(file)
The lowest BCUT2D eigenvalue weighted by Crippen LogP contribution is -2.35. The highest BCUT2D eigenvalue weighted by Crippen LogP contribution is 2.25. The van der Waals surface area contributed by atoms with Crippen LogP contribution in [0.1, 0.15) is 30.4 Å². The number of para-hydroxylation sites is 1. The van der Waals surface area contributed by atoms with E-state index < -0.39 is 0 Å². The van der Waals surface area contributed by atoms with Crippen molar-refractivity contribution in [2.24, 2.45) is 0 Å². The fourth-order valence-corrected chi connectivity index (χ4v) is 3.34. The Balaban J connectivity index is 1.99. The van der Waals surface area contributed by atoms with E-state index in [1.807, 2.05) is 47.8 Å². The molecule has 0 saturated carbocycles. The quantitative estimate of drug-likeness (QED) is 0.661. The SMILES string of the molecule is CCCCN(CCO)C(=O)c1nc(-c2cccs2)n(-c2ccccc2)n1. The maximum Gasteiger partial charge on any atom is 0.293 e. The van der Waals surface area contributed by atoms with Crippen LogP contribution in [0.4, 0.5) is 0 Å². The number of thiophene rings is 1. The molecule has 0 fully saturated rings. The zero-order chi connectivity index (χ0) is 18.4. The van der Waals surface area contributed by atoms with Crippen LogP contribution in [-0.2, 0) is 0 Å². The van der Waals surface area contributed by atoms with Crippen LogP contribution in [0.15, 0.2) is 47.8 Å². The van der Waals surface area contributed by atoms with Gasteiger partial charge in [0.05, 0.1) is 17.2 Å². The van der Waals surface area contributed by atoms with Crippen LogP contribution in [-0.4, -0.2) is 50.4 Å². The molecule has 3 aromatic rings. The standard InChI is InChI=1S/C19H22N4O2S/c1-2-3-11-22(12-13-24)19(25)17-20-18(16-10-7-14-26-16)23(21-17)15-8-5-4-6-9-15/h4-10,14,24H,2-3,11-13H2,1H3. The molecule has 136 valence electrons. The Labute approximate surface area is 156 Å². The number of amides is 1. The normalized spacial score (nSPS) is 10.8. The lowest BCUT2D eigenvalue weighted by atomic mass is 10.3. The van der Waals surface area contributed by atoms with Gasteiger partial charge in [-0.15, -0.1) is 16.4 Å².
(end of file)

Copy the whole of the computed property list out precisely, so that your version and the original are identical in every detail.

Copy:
The lowest BCUT2D eigenvalue weighted by Crippen LogP contribution is -2.35. The highest BCUT2D eigenvalue weighted by Crippen LogP contribution is 2.25. The van der Waals surface area contributed by atoms with Crippen LogP contribution in [0.1, 0.15) is 30.4 Å². The number of para-hydroxylation sites is 1. The van der Waals surface area contributed by atoms with E-state index < -0.39 is 0 Å². The van der Waals surface area contributed by atoms with Crippen molar-refractivity contribution in [2.24, 2.45) is 0 Å². The fourth-order valence-corrected chi connectivity index (χ4v) is 3.34. The Balaban J connectivity index is 1.99. The van der Waals surface area contributed by atoms with E-state index in [1.807, 2.05) is 47.8 Å². The molecule has 0 saturated carbocycles. The quantitative estimate of drug-likeness (QED) is 0.661. The SMILES string of the molecule is CCCCN(CCO)C(=O)c1nc(-c2cccs2)n(-c2ccccc2)n1. The maximum Gasteiger partial charge on any atom is 0.293 e. The van der Waals surface area contributed by atoms with Crippen LogP contribution in [0.4, 0.5) is 0 Å². The number of thiophene rings is 1. The molecule has 0 fully saturated rings. The zero-order chi connectivity index (χ0) is 18.4. The van der Waals surface area contributed by atoms with Crippen LogP contribution in [-0.2, 0) is 0 Å². The van der Waals surface area contributed by atoms with Crippen LogP contribution in [0.15, 0.2) is 47.8 Å². The van der Waals surface area contributed by atoms with Gasteiger partial charge in [0.05, 0.1) is 17.2 Å². The van der Waals surface area contributed by atoms with Crippen LogP contribution in [-0.4, -0.2) is 50.4 Å². The molecule has 3 aromatic rings. The standard InChI is InChI=1S/C19H22N4O2S/c1-2-3-11-22(12-13-24)19(25)17-20-18(16-10-7-14-26-16)23(21-17)15-8-5-4-6-9-15/h4-10,14,24H,2-3,11-13H2,1H3. The molecule has 136 valence electrons. The Labute approximate surface area is 156 Å². The number of amides is 1. The normalized spacial score (nSPS) is 10.8. The lowest BCUT2D eigenvalue weighted by atomic mass is 10.3. The van der Waals surface area contributed by atoms with Gasteiger partial charge in [-0.15, -0.1) is 16.4 Å².